November 25, 2005
Australia’s Howard pushes anti-terror laws
By Michelle Nichols
CANBERRA (Reuters) - Australian Prime Minister John Howard
faces opposition from all sides but is still expected to
succeed in pushing through contentious workplace reforms and
tough anti-terror laws starting next week.
While Howard holds the most powerful government mandate in
nearly 25 years, his government's popularity is falling and he
is facing a revolt from his backbench on Australia's effective
ban on the abortion drug RU486.
He is also under public pressure over his failed bid to
persuade Singapore to spare the life of an Australian drug
smuggler due to be hanged next Friday.
"I suspect the end of the year will be a welcome
termination for the government," Australian National University
political analyst Michael McKinley said.
"The problem is that around this time of year governments
frequently get away with being arrogant and careless, which is
sad ... There's a lot of legislation to go through in just two
weeks and that suggests that things are being done on the run."
The last session of parliament starts next Monday, when it
will sit for two weeks.
The government's controversial workplace reforms and tough
new anti-terror laws have already passed the lower House of
Representatives and are due to be voted on by the upper house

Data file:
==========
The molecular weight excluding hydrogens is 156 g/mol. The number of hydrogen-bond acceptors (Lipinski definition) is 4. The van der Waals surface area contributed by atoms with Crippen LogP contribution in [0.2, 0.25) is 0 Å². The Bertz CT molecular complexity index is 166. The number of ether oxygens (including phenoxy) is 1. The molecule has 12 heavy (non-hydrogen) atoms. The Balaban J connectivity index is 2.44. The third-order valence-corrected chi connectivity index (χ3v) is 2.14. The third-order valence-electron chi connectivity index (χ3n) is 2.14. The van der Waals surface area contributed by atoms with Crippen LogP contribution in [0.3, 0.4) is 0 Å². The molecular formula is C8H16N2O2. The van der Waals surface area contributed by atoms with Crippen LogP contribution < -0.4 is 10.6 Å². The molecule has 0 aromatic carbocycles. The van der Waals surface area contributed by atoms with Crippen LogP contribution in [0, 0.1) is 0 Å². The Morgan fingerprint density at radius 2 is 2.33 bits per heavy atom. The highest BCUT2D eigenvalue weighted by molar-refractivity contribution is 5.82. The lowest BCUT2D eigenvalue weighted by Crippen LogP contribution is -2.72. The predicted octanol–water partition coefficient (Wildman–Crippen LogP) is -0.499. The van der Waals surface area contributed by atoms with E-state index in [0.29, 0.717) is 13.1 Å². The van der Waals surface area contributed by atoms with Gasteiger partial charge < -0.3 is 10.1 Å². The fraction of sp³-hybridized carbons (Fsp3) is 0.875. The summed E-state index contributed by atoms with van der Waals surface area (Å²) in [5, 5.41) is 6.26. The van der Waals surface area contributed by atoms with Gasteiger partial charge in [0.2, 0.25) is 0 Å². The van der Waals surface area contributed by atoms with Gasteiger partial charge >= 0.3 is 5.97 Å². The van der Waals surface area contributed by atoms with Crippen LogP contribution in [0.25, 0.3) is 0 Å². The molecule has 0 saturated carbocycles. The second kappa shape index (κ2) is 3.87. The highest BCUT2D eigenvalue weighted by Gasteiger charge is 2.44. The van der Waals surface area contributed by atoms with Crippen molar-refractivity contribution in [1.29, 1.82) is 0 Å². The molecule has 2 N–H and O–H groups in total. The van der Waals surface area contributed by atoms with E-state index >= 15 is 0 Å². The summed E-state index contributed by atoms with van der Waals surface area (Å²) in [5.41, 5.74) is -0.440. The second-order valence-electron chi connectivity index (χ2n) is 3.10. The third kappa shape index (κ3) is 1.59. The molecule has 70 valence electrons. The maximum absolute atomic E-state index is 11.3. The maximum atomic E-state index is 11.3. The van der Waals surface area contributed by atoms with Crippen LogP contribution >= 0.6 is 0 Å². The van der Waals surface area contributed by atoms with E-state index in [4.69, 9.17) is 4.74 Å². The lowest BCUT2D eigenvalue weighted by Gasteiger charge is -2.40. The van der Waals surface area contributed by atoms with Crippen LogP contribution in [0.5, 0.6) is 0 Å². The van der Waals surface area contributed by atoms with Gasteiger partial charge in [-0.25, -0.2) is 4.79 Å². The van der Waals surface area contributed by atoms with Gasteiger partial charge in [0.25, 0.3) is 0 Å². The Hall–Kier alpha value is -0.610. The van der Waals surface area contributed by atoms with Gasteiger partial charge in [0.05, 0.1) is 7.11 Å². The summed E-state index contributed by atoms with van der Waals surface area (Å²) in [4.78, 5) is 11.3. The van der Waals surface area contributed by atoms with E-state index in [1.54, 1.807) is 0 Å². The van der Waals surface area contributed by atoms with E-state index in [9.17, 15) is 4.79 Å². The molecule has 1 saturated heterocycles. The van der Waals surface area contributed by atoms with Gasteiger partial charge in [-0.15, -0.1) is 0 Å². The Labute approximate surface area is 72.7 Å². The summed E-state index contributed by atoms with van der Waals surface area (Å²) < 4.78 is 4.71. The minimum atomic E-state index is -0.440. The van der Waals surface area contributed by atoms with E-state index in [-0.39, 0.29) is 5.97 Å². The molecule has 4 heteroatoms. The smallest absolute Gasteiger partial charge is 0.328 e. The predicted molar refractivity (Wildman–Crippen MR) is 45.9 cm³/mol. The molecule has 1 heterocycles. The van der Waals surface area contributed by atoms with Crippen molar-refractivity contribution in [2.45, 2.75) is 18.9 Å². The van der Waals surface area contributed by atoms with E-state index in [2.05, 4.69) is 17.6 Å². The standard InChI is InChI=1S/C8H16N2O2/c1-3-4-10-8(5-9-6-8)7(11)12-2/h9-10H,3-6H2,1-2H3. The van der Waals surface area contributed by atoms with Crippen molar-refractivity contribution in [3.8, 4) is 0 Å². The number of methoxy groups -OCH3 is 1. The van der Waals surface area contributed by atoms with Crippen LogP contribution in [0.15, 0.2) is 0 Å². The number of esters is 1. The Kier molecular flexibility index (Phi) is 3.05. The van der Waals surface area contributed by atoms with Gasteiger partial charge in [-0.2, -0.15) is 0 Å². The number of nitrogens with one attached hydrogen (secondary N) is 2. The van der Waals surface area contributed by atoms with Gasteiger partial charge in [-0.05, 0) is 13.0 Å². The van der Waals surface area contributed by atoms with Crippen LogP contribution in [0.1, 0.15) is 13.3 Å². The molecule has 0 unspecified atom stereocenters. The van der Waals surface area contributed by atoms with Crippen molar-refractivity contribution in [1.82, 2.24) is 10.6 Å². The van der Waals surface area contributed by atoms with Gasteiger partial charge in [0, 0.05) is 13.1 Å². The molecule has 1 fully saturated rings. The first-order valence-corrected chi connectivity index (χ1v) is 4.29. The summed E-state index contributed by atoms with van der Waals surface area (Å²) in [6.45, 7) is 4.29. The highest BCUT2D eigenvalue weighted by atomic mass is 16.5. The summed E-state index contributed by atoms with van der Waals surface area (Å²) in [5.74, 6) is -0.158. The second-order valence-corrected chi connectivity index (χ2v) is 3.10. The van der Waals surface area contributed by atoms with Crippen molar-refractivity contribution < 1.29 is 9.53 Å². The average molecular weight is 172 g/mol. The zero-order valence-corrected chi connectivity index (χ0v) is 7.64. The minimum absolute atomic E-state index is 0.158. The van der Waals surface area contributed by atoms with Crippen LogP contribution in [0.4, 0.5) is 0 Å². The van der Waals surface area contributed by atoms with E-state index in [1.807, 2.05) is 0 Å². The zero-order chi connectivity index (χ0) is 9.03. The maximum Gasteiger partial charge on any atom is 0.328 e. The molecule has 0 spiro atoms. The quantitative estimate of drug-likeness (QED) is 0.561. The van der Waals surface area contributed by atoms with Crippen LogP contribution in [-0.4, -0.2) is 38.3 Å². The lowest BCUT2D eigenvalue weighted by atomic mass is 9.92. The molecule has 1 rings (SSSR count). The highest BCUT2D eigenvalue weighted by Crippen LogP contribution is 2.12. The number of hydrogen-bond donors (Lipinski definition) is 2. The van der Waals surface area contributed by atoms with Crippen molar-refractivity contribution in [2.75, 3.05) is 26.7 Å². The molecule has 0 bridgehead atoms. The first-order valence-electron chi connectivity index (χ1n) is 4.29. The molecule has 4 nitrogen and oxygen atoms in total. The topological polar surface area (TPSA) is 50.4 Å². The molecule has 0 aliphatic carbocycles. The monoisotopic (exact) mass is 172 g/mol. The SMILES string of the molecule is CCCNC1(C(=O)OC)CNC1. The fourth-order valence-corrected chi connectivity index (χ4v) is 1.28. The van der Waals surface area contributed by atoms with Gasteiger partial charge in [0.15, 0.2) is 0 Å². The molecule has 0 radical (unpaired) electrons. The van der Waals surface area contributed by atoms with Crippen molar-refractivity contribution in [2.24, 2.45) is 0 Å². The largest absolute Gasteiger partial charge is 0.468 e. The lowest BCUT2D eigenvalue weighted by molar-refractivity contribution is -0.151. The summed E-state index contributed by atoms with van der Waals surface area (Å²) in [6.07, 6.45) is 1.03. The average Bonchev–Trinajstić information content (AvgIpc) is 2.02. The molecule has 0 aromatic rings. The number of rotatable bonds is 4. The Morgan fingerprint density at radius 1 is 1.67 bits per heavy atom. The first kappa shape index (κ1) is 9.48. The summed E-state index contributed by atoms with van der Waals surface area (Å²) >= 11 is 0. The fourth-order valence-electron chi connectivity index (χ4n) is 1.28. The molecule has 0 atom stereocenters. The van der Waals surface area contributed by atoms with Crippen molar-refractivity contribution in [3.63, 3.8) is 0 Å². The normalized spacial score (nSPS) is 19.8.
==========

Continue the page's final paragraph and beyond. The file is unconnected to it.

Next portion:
Senate, where the government holds a one seat majority.
The government's anti-terror laws, proposed by a review
after the July 7 London bombings, are generally supported by
opposition Labor, but government politicians, Labor and the
media are concerned over the plan to broaden the definition of
Howard wants the laws passed before Christmas so they are
in place for the Commonwealth Games in Melbourne next March.
The new workplace laws are designed to encourage more
workers to sign contracts with employers, rather than work
under umbrella awards, and will make it easier for small firms
to sack workers.
But they are disliked by voters with the government
suffering a major popularity slump in two key opinion polls
this week and several hundred thousand people rallying in the
biggest union protests in seven years earlier this month.
A rookie National Party Senator holds the key in any vote.
Although aligned to the coalition government, Barnaby Joyce has
proved an irritant to Howard.
He has refused to say if he will back the workplace reforms
and has said he is concerned workers will lose penalty rates
for working key public holidays such as Christmas Day.
The abortion drug RU486 is also under the spotlight after a
government backbencher asked for a review of the drug's
effective ban because women in rural areas have difficulty
accessing surgical abortions.
"Whenever there's clearly an issue related to something
like abortion than the only fair, sensible, right thing to do
is to allow a free vote," Howard has told reporters.